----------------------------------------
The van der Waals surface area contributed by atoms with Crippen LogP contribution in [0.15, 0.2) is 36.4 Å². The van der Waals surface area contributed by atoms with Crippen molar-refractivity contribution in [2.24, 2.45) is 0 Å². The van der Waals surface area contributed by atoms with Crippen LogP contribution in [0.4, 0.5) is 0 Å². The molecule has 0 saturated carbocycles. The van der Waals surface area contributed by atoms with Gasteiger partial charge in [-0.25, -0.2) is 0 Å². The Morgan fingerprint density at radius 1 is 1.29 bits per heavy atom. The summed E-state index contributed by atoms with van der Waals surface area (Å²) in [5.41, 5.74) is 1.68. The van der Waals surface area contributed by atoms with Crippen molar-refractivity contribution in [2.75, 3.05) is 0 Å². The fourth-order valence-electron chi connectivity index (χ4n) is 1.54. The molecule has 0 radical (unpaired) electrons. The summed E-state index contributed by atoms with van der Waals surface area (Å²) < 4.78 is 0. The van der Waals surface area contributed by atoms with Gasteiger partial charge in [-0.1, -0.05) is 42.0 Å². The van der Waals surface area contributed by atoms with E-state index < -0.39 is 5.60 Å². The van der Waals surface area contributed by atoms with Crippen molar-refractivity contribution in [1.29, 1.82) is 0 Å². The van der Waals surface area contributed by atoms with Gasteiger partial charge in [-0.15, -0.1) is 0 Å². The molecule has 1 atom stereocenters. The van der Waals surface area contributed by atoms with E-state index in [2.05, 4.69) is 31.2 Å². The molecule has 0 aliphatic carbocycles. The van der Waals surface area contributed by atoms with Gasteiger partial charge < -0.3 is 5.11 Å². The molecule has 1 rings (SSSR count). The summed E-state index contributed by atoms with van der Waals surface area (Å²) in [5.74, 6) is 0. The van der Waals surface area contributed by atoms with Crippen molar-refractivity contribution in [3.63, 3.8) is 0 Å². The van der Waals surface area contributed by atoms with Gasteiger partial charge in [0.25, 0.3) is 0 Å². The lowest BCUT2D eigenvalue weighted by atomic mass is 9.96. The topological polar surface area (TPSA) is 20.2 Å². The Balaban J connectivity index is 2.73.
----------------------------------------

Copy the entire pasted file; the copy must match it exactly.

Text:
The van der Waals surface area contributed by atoms with Crippen LogP contribution in [0.15, 0.2) is 36.4 Å². The van der Waals surface area contributed by atoms with Crippen molar-refractivity contribution in [2.24, 2.45) is 0 Å². The van der Waals surface area contributed by atoms with Crippen LogP contribution in [0.4, 0.5) is 0 Å². The molecule has 0 saturated carbocycles. The van der Waals surface area contributed by atoms with Gasteiger partial charge in [-0.25, -0.2) is 0 Å². The Morgan fingerprint density at radius 1 is 1.29 bits per heavy atom. The summed E-state index contributed by atoms with van der Waals surface area (Å²) in [5.41, 5.74) is 1.68. The van der Waals surface area contributed by atoms with Crippen molar-refractivity contribution in [2.75, 3.05) is 0 Å². The fourth-order valence-electron chi connectivity index (χ4n) is 1.54. The molecule has 0 radical (unpaired) electrons. The summed E-state index contributed by atoms with van der Waals surface area (Å²) < 4.78 is 0. The van der Waals surface area contributed by atoms with Gasteiger partial charge in [-0.1, -0.05) is 42.0 Å². The van der Waals surface area contributed by atoms with E-state index < -0.39 is 5.60 Å². The van der Waals surface area contributed by atoms with Crippen molar-refractivity contribution in [1.29, 1.82) is 0 Å². The van der Waals surface area contributed by atoms with Gasteiger partial charge in [-0.15, -0.1) is 0 Å². The molecule has 1 atom stereocenters. The van der Waals surface area contributed by atoms with E-state index in [2.05, 4.69) is 31.2 Å². The molecule has 0 aliphatic carbocycles. The van der Waals surface area contributed by atoms with Gasteiger partial charge < -0.3 is 5.11 Å². The molecule has 1 rings (SSSR count). The summed E-state index contributed by atoms with van der Waals surface area (Å²) in [5.74, 6) is 0. The van der Waals surface area contributed by atoms with Crippen molar-refractivity contribution in [3.63, 3.8) is 0 Å². The van der Waals surface area contributed by atoms with Gasteiger partial charge in [0.25, 0.3) is 0 Å². The lowest BCUT2D eigenvalue weighted by atomic mass is 9.96. The topological polar surface area (TPSA) is 20.2 Å². The Balaban J connectivity index is 2.73.